- By Matthew Gryczan
- Indigenous Entrepreneurs
BAYFIELD, Wis. — People who want to set up retail businesses on tribal lands learn fast about the need for permits and approvals from municipal, state and maybe federal departments. But they sometimes overlook an equally important review: tribal councils.
Curtis Basina, who with his wife Linda are registered members of the Red Cliff Band of Lake Superior Chippewa Indians in Wisconsin, made sure their tribal council was on board with their plan to launch a craft distillery in 2017. Basina said it’s one of the smartest moves he’s ever made.
“It’s crucial for them to understand what it is that you’re doing, who you are marketing to, and how you’re going to go about doing it — particularly in our business,” said Basina, who founded Copper Crow Distillery, a Bayfield, Wis.-based manufacturer of signature vodka, gin, whiskey and brandy that became the nation’s first distillery to operate within a reservation.
“A couple of council members and members of the community voiced some concerns, and we explained that our target market was people visiting the greater Bayfield area, which is the gateway to the Apostle Islands,” he said. About 290,000 people visited the Apostle Islands National Lakeshore last year to enjoy its 21 islands and 12 miles of shoreline on the northeastern tip of Wisconsin on Lake Superior.
“We explained that the products would be extremely high quality spirits and cocktails that are first rate, catering primarily to tourists — not cheap booze that would be distributed among our own community members.”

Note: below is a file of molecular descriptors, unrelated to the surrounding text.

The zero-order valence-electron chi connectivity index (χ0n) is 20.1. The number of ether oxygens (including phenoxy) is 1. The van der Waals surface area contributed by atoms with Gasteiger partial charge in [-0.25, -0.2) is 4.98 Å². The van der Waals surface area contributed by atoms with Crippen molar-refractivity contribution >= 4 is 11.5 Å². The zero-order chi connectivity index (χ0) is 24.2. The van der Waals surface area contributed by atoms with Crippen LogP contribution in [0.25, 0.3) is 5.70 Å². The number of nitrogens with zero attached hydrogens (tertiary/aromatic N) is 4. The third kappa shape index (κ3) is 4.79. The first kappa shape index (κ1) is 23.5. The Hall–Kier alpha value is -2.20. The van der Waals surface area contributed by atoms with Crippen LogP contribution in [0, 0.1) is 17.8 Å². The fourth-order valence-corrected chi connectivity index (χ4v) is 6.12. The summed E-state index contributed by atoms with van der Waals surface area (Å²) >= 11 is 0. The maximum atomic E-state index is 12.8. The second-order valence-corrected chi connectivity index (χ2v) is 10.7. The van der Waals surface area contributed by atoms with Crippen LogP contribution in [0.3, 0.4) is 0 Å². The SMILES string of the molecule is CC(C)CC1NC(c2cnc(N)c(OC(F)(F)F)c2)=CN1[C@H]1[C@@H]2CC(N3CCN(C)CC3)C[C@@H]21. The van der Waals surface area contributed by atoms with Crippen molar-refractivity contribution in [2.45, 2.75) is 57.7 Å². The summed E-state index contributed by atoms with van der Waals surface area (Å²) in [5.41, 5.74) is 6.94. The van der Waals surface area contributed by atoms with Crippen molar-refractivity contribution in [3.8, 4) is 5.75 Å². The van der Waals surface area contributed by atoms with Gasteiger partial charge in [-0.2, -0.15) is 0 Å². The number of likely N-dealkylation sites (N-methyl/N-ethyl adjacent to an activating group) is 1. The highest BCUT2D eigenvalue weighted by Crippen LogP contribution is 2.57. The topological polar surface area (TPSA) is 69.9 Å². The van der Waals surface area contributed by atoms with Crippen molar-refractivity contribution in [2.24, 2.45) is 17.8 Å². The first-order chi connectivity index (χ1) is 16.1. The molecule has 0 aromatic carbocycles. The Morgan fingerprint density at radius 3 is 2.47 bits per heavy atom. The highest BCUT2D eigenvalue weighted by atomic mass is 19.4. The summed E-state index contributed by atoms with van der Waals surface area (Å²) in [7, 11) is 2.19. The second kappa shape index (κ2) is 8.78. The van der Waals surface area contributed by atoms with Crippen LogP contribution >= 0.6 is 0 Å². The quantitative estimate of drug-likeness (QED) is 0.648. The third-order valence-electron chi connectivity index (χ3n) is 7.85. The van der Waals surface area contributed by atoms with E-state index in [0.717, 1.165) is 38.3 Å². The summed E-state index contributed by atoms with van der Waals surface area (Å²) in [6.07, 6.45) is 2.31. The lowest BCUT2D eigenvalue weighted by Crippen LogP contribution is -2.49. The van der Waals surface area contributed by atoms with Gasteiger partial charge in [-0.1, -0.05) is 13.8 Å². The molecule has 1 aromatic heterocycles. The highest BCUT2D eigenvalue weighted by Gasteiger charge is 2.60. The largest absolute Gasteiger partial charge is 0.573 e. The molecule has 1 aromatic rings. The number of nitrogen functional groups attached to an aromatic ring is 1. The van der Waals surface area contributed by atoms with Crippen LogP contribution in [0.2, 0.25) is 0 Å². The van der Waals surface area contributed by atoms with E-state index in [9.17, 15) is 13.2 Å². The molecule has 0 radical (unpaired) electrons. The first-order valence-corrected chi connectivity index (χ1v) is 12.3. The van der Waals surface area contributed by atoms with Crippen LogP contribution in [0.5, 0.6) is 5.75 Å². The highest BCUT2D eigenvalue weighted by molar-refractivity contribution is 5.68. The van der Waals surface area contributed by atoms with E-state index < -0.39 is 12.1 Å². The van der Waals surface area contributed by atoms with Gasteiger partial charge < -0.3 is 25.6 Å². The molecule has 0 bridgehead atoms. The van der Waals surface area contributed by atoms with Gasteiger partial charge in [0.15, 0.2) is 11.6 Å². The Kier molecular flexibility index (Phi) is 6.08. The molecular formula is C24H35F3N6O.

With that context and the possibility that Copper Crow Distillery would help boost tourism, the Red Cliff tribe has been supportive of the business, Basina said. The same cannot be said of a proposal made by the Penobscot Nation in Maine to launch a line of signature vodka that would have been sold to tribal-run casinos.
“The Penobscot tribe was granted their basic distillery permit just a couple of weeks after we got our basic permits, and they went to their tribal council and said, ‘Hey guys, we have our basic permit and this is what we want to do,’” Basina said. “Their business board said: ‘No, you’re not.’”
News agencies reported that a former Chief of the Penobscot Nation and other tribal members opposed the business and initiated a petition drive against it. The opponents asked for more detailed information, such as the source of funds to launch the enterprise, financial exposure for the tribe itself, and traffic generated by trucks servicing the distillery.
Basina, who retired from the Wisconsin State Patrol after 17 years of service, said he recognized the potential market for locally made craft spirits after witnessing the success of local breweries and wineries in the Bayfield area. But having a good idea was only the first step on a long road that required an iron stomach for taking risks.
He and his wife first attended a conference to learn the “math, science and alchemy” of distilling spirits, and there met master distiller Rusty Figgins, who encouraged Basina to develop a spirit that was connected with Wisconsin’s signature dairy industry. From there, Basina developed a proprietary process for fermenting dairy whey, the liquid byproduct of making cheese that is somewhat plentiful in northern Wisconsin.